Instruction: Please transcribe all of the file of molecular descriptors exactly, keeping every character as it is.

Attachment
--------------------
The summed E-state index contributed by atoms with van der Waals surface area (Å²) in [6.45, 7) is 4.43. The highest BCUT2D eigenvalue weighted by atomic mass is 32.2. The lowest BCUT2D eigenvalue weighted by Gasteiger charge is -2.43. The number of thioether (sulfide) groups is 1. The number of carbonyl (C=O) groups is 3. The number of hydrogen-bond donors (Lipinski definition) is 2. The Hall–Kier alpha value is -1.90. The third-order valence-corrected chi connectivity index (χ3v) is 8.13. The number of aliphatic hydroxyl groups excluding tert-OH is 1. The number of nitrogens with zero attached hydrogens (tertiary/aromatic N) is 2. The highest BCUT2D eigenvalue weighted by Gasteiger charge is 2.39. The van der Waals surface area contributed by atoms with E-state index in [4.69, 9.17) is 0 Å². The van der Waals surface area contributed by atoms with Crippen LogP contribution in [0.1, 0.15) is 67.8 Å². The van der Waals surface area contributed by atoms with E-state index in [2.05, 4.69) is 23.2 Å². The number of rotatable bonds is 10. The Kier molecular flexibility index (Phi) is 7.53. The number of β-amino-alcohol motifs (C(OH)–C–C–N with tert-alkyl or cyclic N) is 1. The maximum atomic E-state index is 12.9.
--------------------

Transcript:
The summed E-state index contributed by atoms with van der Waals surface area (Å²) in [6.45, 7) is 4.43. The highest BCUT2D eigenvalue weighted by atomic mass is 32.2. The lowest BCUT2D eigenvalue weighted by Gasteiger charge is -2.43. The number of thioether (sulfide) groups is 1. The number of carbonyl (C=O) groups is 3. The number of hydrogen-bond donors (Lipinski definition) is 2. The Hall–Kier alpha value is -1.90. The third-order valence-corrected chi connectivity index (χ3v) is 8.13. The number of aliphatic hydroxyl groups excluding tert-OH is 1. The number of nitrogens with zero attached hydrogens (tertiary/aromatic N) is 2. The highest BCUT2D eigenvalue weighted by Gasteiger charge is 2.39. The van der Waals surface area contributed by atoms with E-state index in [4.69, 9.17) is 0 Å². The van der Waals surface area contributed by atoms with Crippen LogP contribution in [0.1, 0.15) is 67.8 Å². The van der Waals surface area contributed by atoms with E-state index in [2.05, 4.69) is 23.2 Å². The number of rotatable bonds is 10. The Kier molecular flexibility index (Phi) is 7.53. The number of β-amino-alcohol motifs (C(OH)–C–C–N with tert-alkyl or cyclic N) is 1. The maximum atomic E-state index is 12.9.